Public school teachers bear class opening difficulties
MANILA, Philippines — Teachers are doubling their efforts to prepare for the full implementation of in-person classes starting Nov. 2 as they claim that the government had “left them in the air” to solve the lack of resources in public schools nationwide.
The Department of Education (DepEd) has consistently admitted that there are “perennial problems” at the basic education level, such as classroom and teacher shortages, but this would not stop the full-blast in-person classes in all public schools on Wednesday.
“After more than 100 days in office, (the government) was not able to fix any of the problems aside from just saying that face-to-face classes will resume. It seemed like the teachers and school heads were left in the air to find solutions in ensuring that schools will reopen by Nov. 2,” Raymond Basilio, secretary general of the Alliance of Concerned Teachers (ACT), said at a virtual press conference on Monday.
Teacher Maricel Herrera, in the same briefing, said that there were some schools where students were asked to bring their own chairs for the conduct of in-person classes.
ACT earlier said they received a report from a teacher in Aplaya High School Annex in Sta. Rosa City, Laguna province, that the site of a science high school undergoing construction would be used for in-person classes because of the supposed severe shortage in classrooms.
According to one of the teachers from Aplaya High School, who declined to be named in this report, they have 3,966 students spread in 63 sections but only 21 instructional classrooms can accommodate them.
“So kahit na bali-baliktarin (whichever way you put it), you can’t do the classes in just two shifts, so we were allowed to have three shifts,” the teacher told the Inquirer.
The teacher said they asked the DepEd regional office to allow them to implement a scheme wherein a certain year level would attend physical classes for only two days a week while another year level would be in school for three days a week, allowing them to have only two class shifts.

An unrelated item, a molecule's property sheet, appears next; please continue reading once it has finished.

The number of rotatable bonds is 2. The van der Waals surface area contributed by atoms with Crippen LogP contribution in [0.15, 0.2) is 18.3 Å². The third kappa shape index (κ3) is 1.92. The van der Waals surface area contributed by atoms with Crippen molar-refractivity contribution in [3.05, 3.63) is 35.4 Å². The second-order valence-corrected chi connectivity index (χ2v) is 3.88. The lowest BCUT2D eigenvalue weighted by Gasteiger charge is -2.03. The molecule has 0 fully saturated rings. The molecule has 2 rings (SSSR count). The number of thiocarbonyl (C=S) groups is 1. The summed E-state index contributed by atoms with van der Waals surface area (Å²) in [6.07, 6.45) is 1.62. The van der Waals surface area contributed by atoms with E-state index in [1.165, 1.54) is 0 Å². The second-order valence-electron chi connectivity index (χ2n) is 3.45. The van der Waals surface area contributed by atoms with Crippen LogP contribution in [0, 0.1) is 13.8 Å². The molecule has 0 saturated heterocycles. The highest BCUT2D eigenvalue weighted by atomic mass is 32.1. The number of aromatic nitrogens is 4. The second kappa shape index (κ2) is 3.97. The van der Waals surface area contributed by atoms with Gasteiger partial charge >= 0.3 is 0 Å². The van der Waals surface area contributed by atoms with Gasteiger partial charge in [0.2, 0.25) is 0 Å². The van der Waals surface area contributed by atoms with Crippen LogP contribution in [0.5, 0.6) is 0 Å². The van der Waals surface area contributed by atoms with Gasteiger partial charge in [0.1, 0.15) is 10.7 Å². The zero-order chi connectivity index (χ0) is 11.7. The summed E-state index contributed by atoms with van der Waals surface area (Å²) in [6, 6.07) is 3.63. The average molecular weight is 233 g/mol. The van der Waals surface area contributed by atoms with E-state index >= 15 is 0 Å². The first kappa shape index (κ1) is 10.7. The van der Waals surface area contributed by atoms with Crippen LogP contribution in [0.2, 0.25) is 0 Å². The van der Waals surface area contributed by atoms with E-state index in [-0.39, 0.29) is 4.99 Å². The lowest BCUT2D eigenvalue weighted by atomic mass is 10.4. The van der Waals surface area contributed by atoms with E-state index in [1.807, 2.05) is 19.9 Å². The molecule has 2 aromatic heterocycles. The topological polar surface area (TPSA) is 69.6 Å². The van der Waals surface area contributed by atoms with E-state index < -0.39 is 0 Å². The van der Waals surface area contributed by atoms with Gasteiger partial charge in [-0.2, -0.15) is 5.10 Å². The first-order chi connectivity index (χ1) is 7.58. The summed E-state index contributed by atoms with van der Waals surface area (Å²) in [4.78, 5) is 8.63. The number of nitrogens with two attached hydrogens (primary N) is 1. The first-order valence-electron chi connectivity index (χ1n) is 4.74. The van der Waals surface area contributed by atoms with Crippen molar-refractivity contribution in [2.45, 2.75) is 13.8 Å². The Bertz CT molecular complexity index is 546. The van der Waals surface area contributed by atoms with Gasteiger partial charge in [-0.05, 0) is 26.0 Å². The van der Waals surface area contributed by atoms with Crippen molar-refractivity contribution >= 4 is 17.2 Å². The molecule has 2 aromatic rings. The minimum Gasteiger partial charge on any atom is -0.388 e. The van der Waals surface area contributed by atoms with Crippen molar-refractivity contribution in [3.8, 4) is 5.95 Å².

However, the teacher said the regional office declined this request because “they want it full blast, five days a week.”
In a statement released on Oct. 27, the DepEd Calabarzon office refuted the report that the students would be studying in a construction site of an unfinished school building, saying that two school buildings with 24 classrooms were “already completed and turned over to the Schools Division Office (SDO) of Santa Rosa City.”
“According to the SDO Santa Rosa, the installation of a gate, partition walls between the two buildings … landscaping of the site premises and minor repairs are ongoing and are set to be completed before Nov. 2,” the regional office said.
DepEd Order No. 44, which allowed private schools to continue with blended learning after Nov. 2, said that public schools might be allowed to be exempted from holding five-day in-person classes, depending on the approval of their respective regional directors.
The DepEd said it would release the guidelines on what were the considerations for granting public schools the exemption to conduct full in-person classes. But on Monday, two days before its implementation, the policy had yet to be released.
In Metro Manila, Basilio said two schools requested to be exempted from the full in-person classes—Ramon Magsaysay High School in Quezon City and Nagpayong High School in Pasig City.
“Unfortunately, we’re wondering why the regional director of the DepEd NCR (National Capital Region) did not grant this request,” he said.
The group further called on the government to not pass the responsibility of ensuring the safe reopening of schools to teachers and school heads alone.
“This is your responsibility and if you can’t do it, you might as well give up your post. Teachers and school heads are already tired of looking for resources just to deliver the education services for the youth,” Basilio said.
The opening of in-person classes in public schools comes on the heels of a typhoon battering the country, affecting wide areas with flooding and damage to houses and livelihood. A second storm is expected to hit the country this week.
Pimentel: ‘Practical solutions’ for face-to-face classes needed amid new COVID variants
Laguna school has no choice but to hold classes in unfinished building — ACT
DepEd: Private schools may hold hybrid, remote classes beyond Nov. 2
Subscribe to INQUIRER PLUS to get access to The Philippine Daily Inquirer & other 70+ titles, share up to 5 gadgets, listen to the news, download as early as 4am & share articles on social media. Call 896 6000.